Wow, yesterday was quite a day and as a result, I wasn’t able to get a post up.  But I gathered a lot of media and was processing until midnight when I fell asleep at the computer. First, the day started with a great call from Jim Ray, wildlife biologist for PANTEX, letting us know that my graduate student Lena had captured a new bobcat as part of her thesis research.  Her project is examining a population of bobcats on and around PANTEX to study their use of PANTEX and the shortgrass habitat that usually isn’t considered good habitat for them.  We gathered our equipment and met Jim at the capture site to “work up” the cat.  By this, I mean we anestethize the cat, examine its health, sex, size, etc., and ear-tag, pit tag, and attach a collar-mounted telemetry collar that provides locations of the bobcat every 6 hours.  I videoed this process and am working to edit and post this video.  Please be patient with me as this is the most complex and lengthy video edit for me to date and I have a great start.  I am integrating video from a tripod-mounted camera and wore my GoPro2 on a head band to take you with us up close as we handle the bobcat.  Jim also provided access to a prairie rattlesnake and a Texas horned lizard so I have video of these beatuiful animals too!  WTAMU has been researching various species on PANTEX for over 10 years as part of their very active wildlife management program.  I’d be remiss if I didn’t thank Jim Ray and PANTEX for all of their support, both financial and in terms of all the time Jim spends in the field in support of our student’s research projects.  Don’t feel too bad for Jim, he has a lot more work to do as because he assists us but he gets to see all the amazing wildlife up-close and personal.  You’d be amazed at all the wildlife on what Jim calls “the world’s most secure wildlife management area”.

I was working on video edits when a strong thunderstorm rolled through the area and forced me out in field to see what the rain had moving in the area.  I was accompanied by Melissa and Lena and our first stop was South East Park in Canyon.  The birds were loving the water, or rather, all the food it made available.  Ducks and a variety of other birds were feeding in and around the flooded grassy areas, likely gobbling up insects and other invertebrates forced out of hiding by the down pour.  Predictably, we headed to Palo Duro Canyon next.  We drove to the back of the park to again watch the turkey vultures gracefully sore into their roost while we waited for dark.  The sore gracefully but this grace often disapears when they attempt to land on the small branches of a large cottonwood!  From our vantage point above the trees, Melissa spotted a group of feral pigs on the flats below us with the thermal camera.  We then hit the roads with the thermal camera and flash lights after dark.  It didn’t appear that the park received as much rain as the city of Canyon, and as a result, the amphibians weren’t as diverse as I had hoped.  However, the red spotted toads were everywhere on the roads and we also saw a lepoard frog and a bullfrog (my first in the canyon – good eyes Lena).  We stopped at the wildlife viewing blind on our way out and could hear raccoons fighting over access to the feed.  I can imagine this scream-like sound has frightened a fair number of people enjoying the outdoors at night and has probably been mistaken for everything from moutain lions to bigfoot.  We headed home about 10:30, exhausted, but what a day with wildlife in the Panhandle!  We live in some amazing country, get out and enjoy it – and take your children out and help them to learn to enjoy and appreciate it as well.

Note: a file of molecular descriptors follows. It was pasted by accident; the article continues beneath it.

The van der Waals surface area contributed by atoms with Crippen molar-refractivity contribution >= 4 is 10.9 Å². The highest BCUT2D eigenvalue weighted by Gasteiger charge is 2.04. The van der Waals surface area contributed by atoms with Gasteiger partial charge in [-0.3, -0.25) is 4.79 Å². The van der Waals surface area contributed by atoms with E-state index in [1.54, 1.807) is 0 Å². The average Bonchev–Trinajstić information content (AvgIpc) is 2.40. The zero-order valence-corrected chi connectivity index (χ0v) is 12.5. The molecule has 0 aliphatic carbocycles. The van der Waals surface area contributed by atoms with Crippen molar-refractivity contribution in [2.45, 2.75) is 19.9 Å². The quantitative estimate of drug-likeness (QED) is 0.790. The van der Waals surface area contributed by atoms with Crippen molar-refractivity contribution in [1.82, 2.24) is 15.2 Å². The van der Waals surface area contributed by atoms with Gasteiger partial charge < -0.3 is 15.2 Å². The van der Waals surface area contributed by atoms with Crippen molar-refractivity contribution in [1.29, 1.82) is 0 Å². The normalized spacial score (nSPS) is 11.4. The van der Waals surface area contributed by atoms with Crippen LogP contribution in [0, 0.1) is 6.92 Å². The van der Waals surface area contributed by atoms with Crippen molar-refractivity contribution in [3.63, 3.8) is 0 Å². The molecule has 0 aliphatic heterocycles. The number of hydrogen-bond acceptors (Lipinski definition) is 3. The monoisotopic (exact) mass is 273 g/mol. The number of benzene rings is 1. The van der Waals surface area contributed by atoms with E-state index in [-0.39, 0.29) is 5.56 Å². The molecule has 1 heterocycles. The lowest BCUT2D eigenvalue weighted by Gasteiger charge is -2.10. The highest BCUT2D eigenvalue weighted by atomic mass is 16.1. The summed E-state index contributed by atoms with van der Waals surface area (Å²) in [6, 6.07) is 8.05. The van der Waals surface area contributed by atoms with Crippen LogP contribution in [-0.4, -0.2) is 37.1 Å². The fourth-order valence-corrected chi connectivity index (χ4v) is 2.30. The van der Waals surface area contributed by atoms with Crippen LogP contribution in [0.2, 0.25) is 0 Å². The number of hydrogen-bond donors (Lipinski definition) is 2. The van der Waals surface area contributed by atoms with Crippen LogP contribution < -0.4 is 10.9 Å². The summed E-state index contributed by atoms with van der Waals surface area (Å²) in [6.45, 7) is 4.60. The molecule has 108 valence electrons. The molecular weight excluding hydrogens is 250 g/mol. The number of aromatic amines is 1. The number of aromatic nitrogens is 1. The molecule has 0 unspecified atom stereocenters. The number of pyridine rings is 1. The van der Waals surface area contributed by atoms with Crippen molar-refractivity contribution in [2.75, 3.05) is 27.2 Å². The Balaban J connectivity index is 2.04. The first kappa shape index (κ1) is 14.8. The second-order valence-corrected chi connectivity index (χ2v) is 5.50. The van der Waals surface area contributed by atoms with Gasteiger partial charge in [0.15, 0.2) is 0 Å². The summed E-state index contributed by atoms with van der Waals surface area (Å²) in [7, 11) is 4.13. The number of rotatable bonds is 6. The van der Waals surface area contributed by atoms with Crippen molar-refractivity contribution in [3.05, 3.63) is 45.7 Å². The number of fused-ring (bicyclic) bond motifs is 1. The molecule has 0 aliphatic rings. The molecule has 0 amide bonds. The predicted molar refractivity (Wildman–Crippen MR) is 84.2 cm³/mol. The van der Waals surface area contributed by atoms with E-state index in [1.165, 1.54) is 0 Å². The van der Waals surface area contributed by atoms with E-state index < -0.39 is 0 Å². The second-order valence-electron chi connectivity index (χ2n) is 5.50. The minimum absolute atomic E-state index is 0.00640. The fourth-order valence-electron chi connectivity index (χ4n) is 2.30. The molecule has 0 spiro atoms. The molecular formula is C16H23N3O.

I’m trying to decide where to go today, maybe Buffalo Lake National Wildlife Refuge.  Tune in to find out what I decide and what new adventure I’ll have in the Panhandle.

Lizard love (courtship in collared lizards)

I recorded this video of a collared lizard couple in Mesquite Campground in PDCSP about a week ago.  When I found them, the male was next to the female with his right fore limb on her back.  shortly after, you will see a short sequence of courtship between the two.  He then separates from her to survey his territory and she continues to bask on a warm rock.  Isn’t lizard love grand!  These are no ordinary lizards by the way, they can run bipedally when necessary to avoid predators.